Wine pairing is quite a tricky thing, especially when it is with non European food.
So many wines are overpowered by food with strong or spicy flavours. When trying to match wine and specifically Chablis in this case with takeaway food, the brain cells had to be awakened and taste buds had to be tingled.
The challenge was to match 2 wines, a Petit Chablis Domaine Sainte Claire and a Samuel Billaud Chablis. In my area, the takaway choices are limited to nasty pizzas, spicy Indian or Chinese.
Firstly some tasting notes for the Petit Chablis: a light lemony colour, smells very fresh and tastes very light, slightly citrusy but not overly complex. This wine would be overpowered by anything spicy or overly sweet. I am a very enthusiastic student of wine tasting and am still acquiring the vocabulary and training my palate to discern those aromas and flavours that are sometimes used to describe wine like “leather”, “gooseberries”, etc. I have to say that I have don’t have a memory of smelling anything distinctive from gooseberries but what do I know.
To match with this Petit Chablis, I would pick a dish with light flavours to complement this wine. The ideal dish from my local Chinese would be the Sesame Prawn Toast which is slightly savoury and with no overwhelming flavours.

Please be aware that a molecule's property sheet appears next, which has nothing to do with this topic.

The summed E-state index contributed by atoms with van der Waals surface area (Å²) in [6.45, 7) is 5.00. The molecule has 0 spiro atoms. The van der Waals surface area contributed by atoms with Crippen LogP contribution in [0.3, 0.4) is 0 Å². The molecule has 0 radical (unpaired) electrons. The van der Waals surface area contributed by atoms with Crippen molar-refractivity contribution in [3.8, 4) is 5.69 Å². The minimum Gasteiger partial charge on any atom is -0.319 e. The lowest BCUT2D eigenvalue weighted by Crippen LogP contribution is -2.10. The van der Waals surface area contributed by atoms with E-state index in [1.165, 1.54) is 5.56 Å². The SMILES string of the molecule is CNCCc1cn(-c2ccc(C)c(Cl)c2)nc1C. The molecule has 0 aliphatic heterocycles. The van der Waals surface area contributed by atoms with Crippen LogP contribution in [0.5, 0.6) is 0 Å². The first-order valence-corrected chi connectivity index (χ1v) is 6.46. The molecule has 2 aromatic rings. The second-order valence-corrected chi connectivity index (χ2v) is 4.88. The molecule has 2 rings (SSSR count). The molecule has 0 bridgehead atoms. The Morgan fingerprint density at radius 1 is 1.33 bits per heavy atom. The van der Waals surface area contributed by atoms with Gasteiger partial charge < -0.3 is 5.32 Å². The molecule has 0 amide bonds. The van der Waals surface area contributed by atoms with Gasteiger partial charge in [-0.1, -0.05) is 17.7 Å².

For the second bottle we tasted and matched the Chablis by Samuel Billaud 2011. Samuel is the nephew of a famous Chablis winemaker and used to work with his uncle at their family’s Billaud-Simon vineyard. Now he has branched out on his own buying in local grapes to make his wines. The bottles I got were 2011 vintages which was supposed to have been a great year for Chablis.
On tasting, this has a more golden yellow colour compared to the first bottle. It smells fresh, citrussy again but fruity too. On tasting, there is light acidity, a bit minerally which is characteristic of Chablis and quite rich.
This wine would go really well with a main course of braised fish with tofu which is a slow braised fish dish with hints of oyster sauce and light soya sauce with a sprinkling of carrots, mange tout and spring onions. Served with plain white rice this would be a terrific take out meal. Anything like sweet and sour anything or spicy anything would totally render the flavours of this wine obsolete. It would go well with some lightly steamed seafood very well. Of course, the best and most natural accompaniment would be a plate of fresh oysters, preferably at a pavement cafe in Paris in the springtime.
EatCookExplore was sent the wine to review and match for this post.